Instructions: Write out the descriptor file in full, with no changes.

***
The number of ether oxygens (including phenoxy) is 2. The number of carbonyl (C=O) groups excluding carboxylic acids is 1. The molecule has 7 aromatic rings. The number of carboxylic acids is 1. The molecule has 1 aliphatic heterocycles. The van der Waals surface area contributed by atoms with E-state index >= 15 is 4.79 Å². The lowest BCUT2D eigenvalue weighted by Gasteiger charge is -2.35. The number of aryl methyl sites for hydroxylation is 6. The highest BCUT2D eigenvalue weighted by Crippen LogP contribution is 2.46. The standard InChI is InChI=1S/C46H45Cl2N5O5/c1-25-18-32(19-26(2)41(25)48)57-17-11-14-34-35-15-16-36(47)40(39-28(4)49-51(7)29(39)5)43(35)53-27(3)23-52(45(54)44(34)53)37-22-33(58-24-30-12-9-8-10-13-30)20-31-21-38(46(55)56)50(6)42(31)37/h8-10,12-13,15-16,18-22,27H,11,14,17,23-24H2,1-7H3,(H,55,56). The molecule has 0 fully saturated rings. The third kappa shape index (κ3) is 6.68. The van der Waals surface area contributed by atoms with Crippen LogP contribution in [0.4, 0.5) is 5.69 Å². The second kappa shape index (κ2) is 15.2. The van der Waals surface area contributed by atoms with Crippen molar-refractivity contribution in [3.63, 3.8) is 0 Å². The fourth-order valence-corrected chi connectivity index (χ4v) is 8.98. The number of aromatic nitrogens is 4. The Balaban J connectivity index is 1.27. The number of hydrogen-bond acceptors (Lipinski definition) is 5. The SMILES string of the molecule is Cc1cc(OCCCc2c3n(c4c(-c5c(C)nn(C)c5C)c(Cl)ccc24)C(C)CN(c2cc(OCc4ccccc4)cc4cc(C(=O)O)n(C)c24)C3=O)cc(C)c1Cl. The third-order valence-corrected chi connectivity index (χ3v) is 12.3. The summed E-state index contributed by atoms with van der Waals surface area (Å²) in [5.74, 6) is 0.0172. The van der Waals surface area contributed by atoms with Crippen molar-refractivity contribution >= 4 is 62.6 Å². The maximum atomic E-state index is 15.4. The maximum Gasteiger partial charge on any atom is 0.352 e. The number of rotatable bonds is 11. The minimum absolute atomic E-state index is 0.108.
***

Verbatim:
The number of ether oxygens (including phenoxy) is 2. The number of carbonyl (C=O) groups excluding carboxylic acids is 1. The molecule has 7 aromatic rings. The number of carboxylic acids is 1. The molecule has 1 aliphatic heterocycles. The van der Waals surface area contributed by atoms with E-state index >= 15 is 4.79 Å². The lowest BCUT2D eigenvalue weighted by Gasteiger charge is -2.35. The number of aryl methyl sites for hydroxylation is 6. The highest BCUT2D eigenvalue weighted by Crippen LogP contribution is 2.46. The standard InChI is InChI=1S/C46H45Cl2N5O5/c1-25-18-32(19-26(2)41(25)48)57-17-11-14-34-35-15-16-36(47)40(39-28(4)49-51(7)29(39)5)43(35)53-27(3)23-52(45(54)44(34)53)37-22-33(58-24-30-12-9-8-10-13-30)20-31-21-38(46(55)56)50(6)42(31)37/h8-10,12-13,15-16,18-22,27H,11,14,17,23-24H2,1-7H3,(H,55,56). The molecule has 0 fully saturated rings. The third kappa shape index (κ3) is 6.68. The van der Waals surface area contributed by atoms with Crippen LogP contribution in [0.4, 0.5) is 5.69 Å². The second kappa shape index (κ2) is 15.2. The van der Waals surface area contributed by atoms with Crippen molar-refractivity contribution in [3.63, 3.8) is 0 Å². The fourth-order valence-corrected chi connectivity index (χ4v) is 8.98. The number of aromatic nitrogens is 4. The Balaban J connectivity index is 1.27. The number of hydrogen-bond acceptors (Lipinski definition) is 5. The SMILES string of the molecule is Cc1cc(OCCCc2c3n(c4c(-c5c(C)nn(C)c5C)c(Cl)ccc24)C(C)CN(c2cc(OCc4ccccc4)cc4cc(C(=O)O)n(C)c24)C3=O)cc(C)c1Cl. The third-order valence-corrected chi connectivity index (χ3v) is 12.3. The summed E-state index contributed by atoms with van der Waals surface area (Å²) in [5.74, 6) is 0.0172. The van der Waals surface area contributed by atoms with Crippen molar-refractivity contribution >= 4 is 62.6 Å². The maximum atomic E-state index is 15.4. The maximum Gasteiger partial charge on any atom is 0.352 e. The number of rotatable bonds is 11. The minimum absolute atomic E-state index is 0.108.